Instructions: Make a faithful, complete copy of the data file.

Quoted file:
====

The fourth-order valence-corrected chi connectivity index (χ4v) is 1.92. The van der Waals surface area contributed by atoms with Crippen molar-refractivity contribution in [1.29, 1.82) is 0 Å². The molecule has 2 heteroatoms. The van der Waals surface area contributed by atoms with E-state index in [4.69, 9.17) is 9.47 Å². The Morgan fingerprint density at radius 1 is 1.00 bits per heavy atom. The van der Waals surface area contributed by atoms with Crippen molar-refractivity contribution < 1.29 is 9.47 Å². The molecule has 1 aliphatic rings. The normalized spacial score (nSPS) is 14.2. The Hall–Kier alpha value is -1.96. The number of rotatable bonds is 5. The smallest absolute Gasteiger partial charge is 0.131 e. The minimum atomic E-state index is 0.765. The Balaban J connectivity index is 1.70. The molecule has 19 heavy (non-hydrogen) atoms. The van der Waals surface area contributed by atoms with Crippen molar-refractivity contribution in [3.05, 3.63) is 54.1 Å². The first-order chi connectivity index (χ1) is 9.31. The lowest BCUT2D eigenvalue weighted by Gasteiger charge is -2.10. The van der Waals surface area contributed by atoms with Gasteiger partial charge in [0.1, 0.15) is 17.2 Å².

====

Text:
The fourth-order valence-corrected chi connectivity index (χ4v) is 1.92. The van der Waals surface area contributed by atoms with Crippen molar-refractivity contribution in [1.29, 1.82) is 0 Å². The molecule has 2 heteroatoms. The van der Waals surface area contributed by atoms with E-state index in [4.69, 9.17) is 9.47 Å². The Morgan fingerprint density at radius 1 is 1.00 bits per heavy atom. The van der Waals surface area contributed by atoms with Crippen molar-refractivity contribution < 1.29 is 9.47 Å². The molecule has 1 aliphatic rings. The normalized spacial score (nSPS) is 14.2. The Hall–Kier alpha value is -1.96. The number of rotatable bonds is 5. The smallest absolute Gasteiger partial charge is 0.131 e. The minimum atomic E-state index is 0.765. The Balaban J connectivity index is 1.70. The molecule has 19 heavy (non-hydrogen) atoms. The van der Waals surface area contributed by atoms with Crippen molar-refractivity contribution in [3.05, 3.63) is 54.1 Å². The first-order chi connectivity index (χ1) is 9.31. The lowest BCUT2D eigenvalue weighted by Gasteiger charge is -2.10. The van der Waals surface area contributed by atoms with Gasteiger partial charge in [0.1, 0.15) is 17.2 Å².